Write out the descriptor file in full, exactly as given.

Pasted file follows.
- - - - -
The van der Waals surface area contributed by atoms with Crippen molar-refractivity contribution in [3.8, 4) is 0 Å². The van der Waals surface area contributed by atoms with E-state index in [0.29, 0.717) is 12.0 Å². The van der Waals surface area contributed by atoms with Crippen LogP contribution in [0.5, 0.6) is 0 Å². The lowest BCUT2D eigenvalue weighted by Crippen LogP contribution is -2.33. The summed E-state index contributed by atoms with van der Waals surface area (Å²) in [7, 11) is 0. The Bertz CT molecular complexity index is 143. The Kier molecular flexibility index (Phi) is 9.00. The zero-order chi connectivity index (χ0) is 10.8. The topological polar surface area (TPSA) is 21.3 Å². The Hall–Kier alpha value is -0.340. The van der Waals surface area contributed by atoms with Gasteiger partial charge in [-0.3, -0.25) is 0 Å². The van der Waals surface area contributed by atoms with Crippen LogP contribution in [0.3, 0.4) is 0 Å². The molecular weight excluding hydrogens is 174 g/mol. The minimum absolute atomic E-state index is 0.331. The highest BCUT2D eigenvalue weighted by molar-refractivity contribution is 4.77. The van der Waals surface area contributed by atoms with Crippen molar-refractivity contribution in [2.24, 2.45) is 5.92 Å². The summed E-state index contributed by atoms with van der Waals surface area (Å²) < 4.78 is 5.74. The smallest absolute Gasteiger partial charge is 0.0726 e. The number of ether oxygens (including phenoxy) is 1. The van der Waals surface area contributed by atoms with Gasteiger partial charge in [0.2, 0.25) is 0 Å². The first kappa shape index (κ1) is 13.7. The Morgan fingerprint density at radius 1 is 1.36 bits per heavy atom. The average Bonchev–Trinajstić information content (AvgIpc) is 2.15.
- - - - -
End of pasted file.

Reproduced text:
The van der Waals surface area contributed by atoms with Crippen molar-refractivity contribution in [3.8, 4) is 0 Å². The van der Waals surface area contributed by atoms with E-state index in [0.29, 0.717) is 12.0 Å². The van der Waals surface area contributed by atoms with Crippen LogP contribution in [0.5, 0.6) is 0 Å². The lowest BCUT2D eigenvalue weighted by Crippen LogP contribution is -2.33. The summed E-state index contributed by atoms with van der Waals surface area (Å²) in [7, 11) is 0. The Bertz CT molecular complexity index is 143. The Kier molecular flexibility index (Phi) is 9.00. The zero-order chi connectivity index (χ0) is 10.8. The topological polar surface area (TPSA) is 21.3 Å². The Hall–Kier alpha value is -0.340. The van der Waals surface area contributed by atoms with Gasteiger partial charge in [-0.3, -0.25) is 0 Å². The van der Waals surface area contributed by atoms with Crippen LogP contribution in [0.3, 0.4) is 0 Å². The molecular weight excluding hydrogens is 174 g/mol. The minimum absolute atomic E-state index is 0.331. The highest BCUT2D eigenvalue weighted by molar-refractivity contribution is 4.77. The van der Waals surface area contributed by atoms with Crippen molar-refractivity contribution in [2.24, 2.45) is 5.92 Å². The summed E-state index contributed by atoms with van der Waals surface area (Å²) < 4.78 is 5.74. The smallest absolute Gasteiger partial charge is 0.0726 e. The number of ether oxygens (including phenoxy) is 1. The van der Waals surface area contributed by atoms with Gasteiger partial charge in [0.2, 0.25) is 0 Å². The first kappa shape index (κ1) is 13.7. The Morgan fingerprint density at radius 1 is 1.36 bits per heavy atom. The average Bonchev–Trinajstić information content (AvgIpc) is 2.15.